Did my mother never talk about her experience from the Terezín ghetto?
No, that was a big problem. When I heard something during her lifetime – she died in 1977 – that she was Jewish or that she was in a concentration camp and I wanted to ask her about it, she just always turned me down and told me that she wouldn’t talk about it now. . That now is a bad time and that maybe later. Unfortunately, this never happened, so no one knew about it. When I did an interview with women who still knew her from Terezín, they said that she wanted to protect her three sons by not telling them anything.
You started searching for her unknown destinies sometime in 1998. Where did you go?
It was hard because I didn’t know where to start. Then I happened to find one of the survivors from Terezín, named Ela Weissberger. She advised me to contact Hannelore Brenner, a German writer in Berlin who wrote the book Girls from Room 28. I wrote her an e-mail and she immediately wrote it back to me, sending me a whole page of women to contact. Then it was like building a snowman: it starts with a little ball, then it’s a snowman.
What did you learn about your mother’s stay in Terezín?
I learned how she got there, how she got there, how she lived there, what she did there, where she worked, who she met. In fact, for most of the survivors who wrote their memories, the memories were the same. The girls – they still call themselves girls, even when they were ninety – said they had the same program. In the morning, they got up and went to the gardens, because most of the girls worked in the gardens or in agriculture. When they returned for the evening, they had some teachings and then went to bed. This is how it went every day.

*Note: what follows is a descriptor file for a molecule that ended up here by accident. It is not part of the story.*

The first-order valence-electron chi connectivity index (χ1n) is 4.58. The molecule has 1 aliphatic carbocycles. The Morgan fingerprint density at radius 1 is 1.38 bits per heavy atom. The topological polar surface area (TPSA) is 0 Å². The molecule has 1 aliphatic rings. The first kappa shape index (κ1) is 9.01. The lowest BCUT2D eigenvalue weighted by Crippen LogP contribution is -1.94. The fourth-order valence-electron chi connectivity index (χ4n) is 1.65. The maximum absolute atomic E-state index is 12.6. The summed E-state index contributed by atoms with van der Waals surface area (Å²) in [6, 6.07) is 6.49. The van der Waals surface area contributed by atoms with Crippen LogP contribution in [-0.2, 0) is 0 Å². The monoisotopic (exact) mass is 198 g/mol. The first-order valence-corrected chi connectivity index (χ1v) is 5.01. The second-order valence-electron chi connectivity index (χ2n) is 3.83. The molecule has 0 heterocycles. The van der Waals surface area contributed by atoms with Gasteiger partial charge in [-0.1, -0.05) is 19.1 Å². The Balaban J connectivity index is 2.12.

I was mainly interested in the psychological pressure on the young girls. What were they thinking about in the fourteen – where are they all of a sudden? A lot of women explained that to me quite well. They told me that the biggest problem was fear. Fear of what will happen tomorrow. They had to deal with it every day. Sometimes they didn’t even want to be friends, because the status of women prisoners, young and old, was constantly changing. They came – they left – they came – they left, it kept changing. Sometimes a few girls came to their room and then they had to be gone tomorrow. So it was very difficult for those young girls to make friends. And hygiene was poor, even though the goal of the caregivers who cared for the children was to keep them in some human way.